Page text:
4 June 2017
On this fiftieth day after Easter we conclude our ‘week of weeks’ during which time we have been reflecting on the attributes of spiritually confident faith communities.
In our celebrations today we focus on the bottom line of Easter.
Where is Jesus?
He is here among us, and the Spirit of Jesus that we experience in our own lives turns out also to be the Spirit of God that hovered over the deep waters in the ancient Creation poem of the Jewish faith.
Because we are Jesus people, we are also—and necessarily so—Spirit people.
Jesus embodied the Spirit of God, and so do we.
This is one of the deep truths we proclaim later this morning when I baptise George at St Columba’s Church, Ewingsdale. That ritual is not about expunging some stain of sin from his perfect three year old life, but rather celebrating his participation—with us—in the Spirit of Life.
The dance goes on, and the Spirit is both the rhythm and our intimate partner in the dance.
Imaging the Spirit
Let me now offer you some ideas that will invite you to reflect on how we imagine the Spirit of God, the Spirit of Jesus, to be active among us, between us, and within us.
Let me present—ever so briefly—a series of seven metaphors for the Holy Spirit, and invite you simply to embrace those that touch you most deeply for your reflections during this coming week.
Wind / Breath
This one of the most primal metaphors for the Spirit.
Spirit as wind, as breath, as the catalyst for life itself.
As the Psalmist wrote so long ago: When you send forth your spirit, they are created; and you renew the face of the Earth. (104:30)
On Pentecost Sunday we naturally think about the tongues of fire, but there are more ancient examples of fire as an encounter with the purity and power of the sacred which lies at the very heart of our existence. One of my favourite images is the burning wish theophany in the Moses story. What ground is not holy? Is there any place where we should not take off our shoes in awe at the holy Other?
Fountain / Well / Stream
As Paul says in our reading this morning:
For in the one Spirit we were all baptized into one body—Jews or Greeks, slaves or free—and we were all made to drink of one Spirit (1Cor 12:13)
Dove / Mother Hen
This one of the more familiar metaphors, and churches around the world today will be decorated with doves on liturgical banners.
The dove is mostly a sign of peace (shalom), but I also like Stanley Spencer’s image of God as a mother hen protecting her chicks.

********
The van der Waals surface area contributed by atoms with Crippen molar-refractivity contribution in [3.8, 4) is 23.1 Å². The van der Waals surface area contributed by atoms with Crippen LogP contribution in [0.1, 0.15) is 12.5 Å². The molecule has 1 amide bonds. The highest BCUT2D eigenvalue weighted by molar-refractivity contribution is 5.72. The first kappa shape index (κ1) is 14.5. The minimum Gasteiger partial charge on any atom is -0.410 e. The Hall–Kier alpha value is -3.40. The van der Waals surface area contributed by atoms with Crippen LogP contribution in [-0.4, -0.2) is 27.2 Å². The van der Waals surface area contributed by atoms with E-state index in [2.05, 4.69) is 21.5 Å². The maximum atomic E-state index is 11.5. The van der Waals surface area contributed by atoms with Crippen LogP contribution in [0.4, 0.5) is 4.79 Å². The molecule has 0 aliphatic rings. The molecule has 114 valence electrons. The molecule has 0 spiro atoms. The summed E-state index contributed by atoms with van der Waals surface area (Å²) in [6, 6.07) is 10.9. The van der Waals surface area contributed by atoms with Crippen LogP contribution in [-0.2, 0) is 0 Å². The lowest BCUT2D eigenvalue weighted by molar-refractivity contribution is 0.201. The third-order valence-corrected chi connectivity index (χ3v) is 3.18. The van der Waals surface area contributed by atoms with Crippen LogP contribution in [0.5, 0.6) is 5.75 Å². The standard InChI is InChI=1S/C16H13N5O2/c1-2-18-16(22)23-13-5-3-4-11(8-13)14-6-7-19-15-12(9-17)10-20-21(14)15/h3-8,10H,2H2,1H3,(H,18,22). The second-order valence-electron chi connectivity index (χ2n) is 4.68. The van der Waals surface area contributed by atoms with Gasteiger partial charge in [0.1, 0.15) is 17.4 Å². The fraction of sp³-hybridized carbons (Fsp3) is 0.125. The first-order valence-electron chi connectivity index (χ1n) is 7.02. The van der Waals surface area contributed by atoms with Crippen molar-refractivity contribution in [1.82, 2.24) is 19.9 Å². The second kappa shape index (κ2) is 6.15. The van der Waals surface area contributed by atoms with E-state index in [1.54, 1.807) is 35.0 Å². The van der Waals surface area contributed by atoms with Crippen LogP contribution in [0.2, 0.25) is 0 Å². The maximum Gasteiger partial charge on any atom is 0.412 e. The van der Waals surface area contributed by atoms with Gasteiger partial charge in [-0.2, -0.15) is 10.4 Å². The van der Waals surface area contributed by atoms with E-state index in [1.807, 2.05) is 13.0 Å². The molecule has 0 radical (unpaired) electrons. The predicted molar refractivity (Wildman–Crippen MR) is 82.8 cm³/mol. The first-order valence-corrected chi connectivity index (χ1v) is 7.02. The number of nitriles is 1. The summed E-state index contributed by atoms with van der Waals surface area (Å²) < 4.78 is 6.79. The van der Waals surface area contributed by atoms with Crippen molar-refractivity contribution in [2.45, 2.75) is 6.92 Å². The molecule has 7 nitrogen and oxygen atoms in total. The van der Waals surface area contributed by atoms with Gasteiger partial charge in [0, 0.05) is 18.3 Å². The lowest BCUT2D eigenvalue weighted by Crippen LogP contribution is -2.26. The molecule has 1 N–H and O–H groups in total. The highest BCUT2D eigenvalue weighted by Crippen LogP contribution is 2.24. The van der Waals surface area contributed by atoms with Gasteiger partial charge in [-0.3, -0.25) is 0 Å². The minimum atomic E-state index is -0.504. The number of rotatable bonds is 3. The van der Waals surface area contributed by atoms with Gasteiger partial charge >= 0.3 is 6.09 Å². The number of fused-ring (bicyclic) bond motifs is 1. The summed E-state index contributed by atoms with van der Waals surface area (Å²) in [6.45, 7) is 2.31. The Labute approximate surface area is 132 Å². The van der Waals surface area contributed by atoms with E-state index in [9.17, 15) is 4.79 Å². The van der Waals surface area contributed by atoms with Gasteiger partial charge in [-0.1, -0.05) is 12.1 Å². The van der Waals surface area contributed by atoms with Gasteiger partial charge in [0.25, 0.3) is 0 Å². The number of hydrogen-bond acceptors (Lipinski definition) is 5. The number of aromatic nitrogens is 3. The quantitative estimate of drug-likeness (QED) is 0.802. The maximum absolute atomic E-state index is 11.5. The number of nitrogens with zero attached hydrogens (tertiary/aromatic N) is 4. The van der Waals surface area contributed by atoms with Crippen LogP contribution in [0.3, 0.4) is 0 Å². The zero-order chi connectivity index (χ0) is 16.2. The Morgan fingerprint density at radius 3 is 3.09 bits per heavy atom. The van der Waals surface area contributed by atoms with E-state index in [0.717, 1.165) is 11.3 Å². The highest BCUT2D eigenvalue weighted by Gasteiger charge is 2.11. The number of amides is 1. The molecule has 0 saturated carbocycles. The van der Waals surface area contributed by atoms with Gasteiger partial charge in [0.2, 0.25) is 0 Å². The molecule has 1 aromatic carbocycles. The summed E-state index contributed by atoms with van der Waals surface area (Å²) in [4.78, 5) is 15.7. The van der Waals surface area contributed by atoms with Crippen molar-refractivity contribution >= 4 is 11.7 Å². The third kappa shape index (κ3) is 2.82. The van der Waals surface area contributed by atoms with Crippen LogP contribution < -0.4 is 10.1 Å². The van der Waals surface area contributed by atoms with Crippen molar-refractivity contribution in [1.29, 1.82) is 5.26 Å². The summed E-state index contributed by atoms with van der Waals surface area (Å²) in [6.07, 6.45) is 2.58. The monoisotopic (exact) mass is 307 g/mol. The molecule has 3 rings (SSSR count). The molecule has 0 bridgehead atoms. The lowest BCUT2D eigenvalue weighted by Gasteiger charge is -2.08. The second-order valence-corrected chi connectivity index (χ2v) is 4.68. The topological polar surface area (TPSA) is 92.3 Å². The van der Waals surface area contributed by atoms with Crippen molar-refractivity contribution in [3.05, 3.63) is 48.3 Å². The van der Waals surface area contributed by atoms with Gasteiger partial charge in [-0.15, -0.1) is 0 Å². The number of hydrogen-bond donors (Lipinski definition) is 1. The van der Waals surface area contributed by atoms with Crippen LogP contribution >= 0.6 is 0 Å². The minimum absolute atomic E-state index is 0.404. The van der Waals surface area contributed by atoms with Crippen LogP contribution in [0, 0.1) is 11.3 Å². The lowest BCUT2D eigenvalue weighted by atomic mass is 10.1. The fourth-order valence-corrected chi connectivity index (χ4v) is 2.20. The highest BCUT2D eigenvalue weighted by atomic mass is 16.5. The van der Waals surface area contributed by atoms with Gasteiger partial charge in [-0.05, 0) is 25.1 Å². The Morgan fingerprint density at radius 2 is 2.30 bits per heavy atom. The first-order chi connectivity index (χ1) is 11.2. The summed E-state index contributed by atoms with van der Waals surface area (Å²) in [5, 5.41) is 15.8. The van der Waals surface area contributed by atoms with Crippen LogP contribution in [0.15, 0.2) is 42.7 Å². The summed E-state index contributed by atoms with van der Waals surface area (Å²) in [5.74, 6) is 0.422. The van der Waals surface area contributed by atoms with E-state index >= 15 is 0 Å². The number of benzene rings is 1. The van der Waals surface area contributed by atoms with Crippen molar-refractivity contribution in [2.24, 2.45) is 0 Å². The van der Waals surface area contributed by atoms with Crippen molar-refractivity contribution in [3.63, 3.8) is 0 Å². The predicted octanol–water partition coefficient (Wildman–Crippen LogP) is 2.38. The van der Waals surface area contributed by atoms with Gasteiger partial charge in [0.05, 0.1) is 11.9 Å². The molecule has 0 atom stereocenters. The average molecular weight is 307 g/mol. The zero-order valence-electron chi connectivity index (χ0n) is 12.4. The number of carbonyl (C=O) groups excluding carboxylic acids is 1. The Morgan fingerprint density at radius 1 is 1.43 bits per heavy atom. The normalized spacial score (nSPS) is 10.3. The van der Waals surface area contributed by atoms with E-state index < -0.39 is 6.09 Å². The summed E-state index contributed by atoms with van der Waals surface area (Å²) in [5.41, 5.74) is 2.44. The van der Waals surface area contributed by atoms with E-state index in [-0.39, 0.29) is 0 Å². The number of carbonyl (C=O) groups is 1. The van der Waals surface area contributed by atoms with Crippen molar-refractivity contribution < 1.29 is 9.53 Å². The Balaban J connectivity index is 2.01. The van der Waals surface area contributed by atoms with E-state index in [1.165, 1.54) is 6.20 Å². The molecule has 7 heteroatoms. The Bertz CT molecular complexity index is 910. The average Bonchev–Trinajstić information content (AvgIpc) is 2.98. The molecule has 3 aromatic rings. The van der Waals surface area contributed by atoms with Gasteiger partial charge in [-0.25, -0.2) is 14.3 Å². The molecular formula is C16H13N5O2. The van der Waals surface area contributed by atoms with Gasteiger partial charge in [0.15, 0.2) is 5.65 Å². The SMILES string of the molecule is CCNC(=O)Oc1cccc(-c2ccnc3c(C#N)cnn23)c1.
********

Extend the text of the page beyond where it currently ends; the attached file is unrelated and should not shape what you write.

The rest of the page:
Fruits of the Spirit
The natural result of the presence of God’s Spirit in our lives will be to generate outcomes that reflect the character of God, and express God’s hopes for our world.
I like the tropical flavour of this image, which speaks to our local context here.
Gifts of the Spirit
These are not the gifts listed in today’s NT reading, but they are great qualities to have in our toolkit for living lives that are godly and true.
How do we express the intimate presence of the Spirit who knows us better than we know ourselves?
Paul was geting personal when he wrote these words:
Likewise the Spirit helps us in our weakness; for we do not know how to pray as we ought, but that very Spirit intercedes with sighs too deep for words.And God, who searches the heart, knows what is the mind of the Spirit …
Enemy of Apathy
As we conclude these reflections, I invite you to read hymn 418, “Enemy of Apathy” by John Bell and Graham Maule:
She sits like a bird, brooding on the waters,
Hovering on the chaos of the world’s first day;
She sighs and she sings, mothering creation,
Waiting to give birth to all the Word will say.
She wings over earth, resting where she wishes,
Lighting close at hand or soaring through the skies;
She nests in the womb, welcoming each wonder,
Nourishing potential hidden to our eyes.
She dances in fire, startling her spectators,
Waking tongues of ecstasy where dumbness reigned;
She weans and inspires all whose hearts are open,
Nor can she be captured, silenced or restrained.
For she is the Spirit, one with God in essence,
Gifted by the Saviour in eternal love;
She is the key opening the scriptures,
Enemy of apathy and heavenly dove.
[…] Full notes for this sermon and additional images for reflection are available online. […]